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The Orion

Chico State's independent student newspaper

The Orion

Chico State's independent student newspaper

The Orion

University enforces student club policies

Chadwick McCready, president of Omicron Theta Epsilon

Chico State is hammering down old policies on how student clubs are allowed to organize, according to some clubs on campus.

A campus-wide email sent out during winter break re-enforced rules on fundraising and limitations on the total number of class units club officers can enroll in.

“I’ve been in this battle for a while since I became president,” said Chadwick McCready, senior biology major and president of Omicron Theta Epsilon, an honor society for the biological sciences. “Over the summer they said we couldn’t sell class lab manuals for cash anymore, it had to be sold through the Wildcat Card.”

Professors write the lab manuals then the society pays to print them, McCready said. Only cash was accepted until the university had them switch to charging students through their Wildcat Card.

Students buying lab manuals swipe their cards through a machine loaned by Associated Students and then the money transfers into a private state account.

“They feel that it’s unsafe to not know what we’re doing with our funding and since the lab manuals are a course fee, they want to make that part of the school’s funding so it goes into a private account, which is still our money, but they have full watch over it,” McCready said. “We have to give them a proposal for what we’re spending, then we get reimbursed, and when we do, we get charged for it.”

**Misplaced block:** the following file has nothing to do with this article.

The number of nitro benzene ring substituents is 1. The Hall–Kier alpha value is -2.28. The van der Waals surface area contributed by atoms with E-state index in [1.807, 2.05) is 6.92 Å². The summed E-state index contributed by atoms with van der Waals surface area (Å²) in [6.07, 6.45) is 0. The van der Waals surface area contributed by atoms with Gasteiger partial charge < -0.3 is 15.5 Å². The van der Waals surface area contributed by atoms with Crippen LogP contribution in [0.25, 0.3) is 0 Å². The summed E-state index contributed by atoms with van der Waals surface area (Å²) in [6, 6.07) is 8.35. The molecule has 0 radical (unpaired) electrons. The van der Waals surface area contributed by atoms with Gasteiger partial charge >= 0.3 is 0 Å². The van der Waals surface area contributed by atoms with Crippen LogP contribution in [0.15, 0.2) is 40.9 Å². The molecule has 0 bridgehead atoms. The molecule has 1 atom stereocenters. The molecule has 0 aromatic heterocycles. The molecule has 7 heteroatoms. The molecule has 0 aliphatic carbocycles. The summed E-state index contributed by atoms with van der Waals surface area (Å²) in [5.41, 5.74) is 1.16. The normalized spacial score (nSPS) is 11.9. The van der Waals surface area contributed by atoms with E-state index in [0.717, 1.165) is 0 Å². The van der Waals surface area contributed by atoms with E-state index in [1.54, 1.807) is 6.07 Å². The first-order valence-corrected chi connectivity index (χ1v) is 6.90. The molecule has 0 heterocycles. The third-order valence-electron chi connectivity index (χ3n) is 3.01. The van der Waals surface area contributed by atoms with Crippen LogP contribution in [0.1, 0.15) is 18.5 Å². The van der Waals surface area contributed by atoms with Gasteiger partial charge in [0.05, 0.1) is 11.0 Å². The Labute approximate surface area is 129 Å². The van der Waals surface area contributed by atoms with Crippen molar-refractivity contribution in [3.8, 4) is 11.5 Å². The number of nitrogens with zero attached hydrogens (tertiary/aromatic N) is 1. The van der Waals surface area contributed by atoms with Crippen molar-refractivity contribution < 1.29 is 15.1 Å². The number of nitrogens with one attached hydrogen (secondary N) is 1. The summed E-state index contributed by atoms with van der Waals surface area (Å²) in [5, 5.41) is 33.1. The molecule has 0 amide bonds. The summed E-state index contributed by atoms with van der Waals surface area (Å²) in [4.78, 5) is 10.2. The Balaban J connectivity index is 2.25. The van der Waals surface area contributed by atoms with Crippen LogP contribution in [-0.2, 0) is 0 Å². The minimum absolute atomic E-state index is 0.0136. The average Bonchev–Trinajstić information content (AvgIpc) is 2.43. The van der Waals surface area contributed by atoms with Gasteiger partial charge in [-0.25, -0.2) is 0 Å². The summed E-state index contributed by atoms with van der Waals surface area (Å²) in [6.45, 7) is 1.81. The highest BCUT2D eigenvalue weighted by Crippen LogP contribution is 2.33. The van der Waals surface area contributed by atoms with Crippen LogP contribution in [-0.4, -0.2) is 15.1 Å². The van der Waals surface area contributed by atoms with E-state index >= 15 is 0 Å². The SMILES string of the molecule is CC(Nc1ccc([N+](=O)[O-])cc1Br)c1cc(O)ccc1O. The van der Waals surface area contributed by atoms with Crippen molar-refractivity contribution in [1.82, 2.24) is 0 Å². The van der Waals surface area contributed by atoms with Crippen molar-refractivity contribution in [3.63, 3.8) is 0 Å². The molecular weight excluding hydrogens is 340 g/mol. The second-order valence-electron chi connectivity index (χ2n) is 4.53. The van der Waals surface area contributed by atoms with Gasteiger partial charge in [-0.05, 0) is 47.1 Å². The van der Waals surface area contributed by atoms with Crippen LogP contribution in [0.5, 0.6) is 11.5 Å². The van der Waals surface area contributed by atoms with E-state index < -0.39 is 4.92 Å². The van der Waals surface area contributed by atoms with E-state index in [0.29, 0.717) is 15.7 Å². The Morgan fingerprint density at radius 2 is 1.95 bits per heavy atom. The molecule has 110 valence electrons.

The A.S. charges two percent of the amount the students take during each transaction.

Omicron Theta Epsilon is the only club that had to switch to the Wildcat Card system, even though other clubs sell lab manuals, McCready said.

Omicron fundraises for biology seminars, grants and scholarships. They also organize field trips and science fair workshops with Notre Dame High School every semester.

The students had to stop selling coffee and doughnuts. They had been selling the coffee and doughnuts for 34 years.

“The idea for selling food wasn’t so much about the profits but to build rapport with faculty and other students,” McCready said.

It’s not just about the money, said Mary Wallmark, program coordinator at Student Life and Leadership.

She also manages free speech and advocacy policies, commercial underwriting on campus and policies on time, place and manner issues. Wallmark pushed the re-enforcement of the policies this semester.

The issue came to her attention when the Office of Business and Finance contacted her about the sales activity in Holt Hall and the coffee cart outside O’Connell Technology Center.

The sales in Holt Hall did not meet fire- safety compliance and the coffee cart did not have a commercial food license or a California food-handlers certificate.

“We work directly with the clubs, so our first goal was to try to figure out what we can do and we weren’t able to come up with a proposal that could step over the top of these issues of policies we needed to enforce,” Wallmark said. “That doesn’t mean we’ve given up on that entirely.”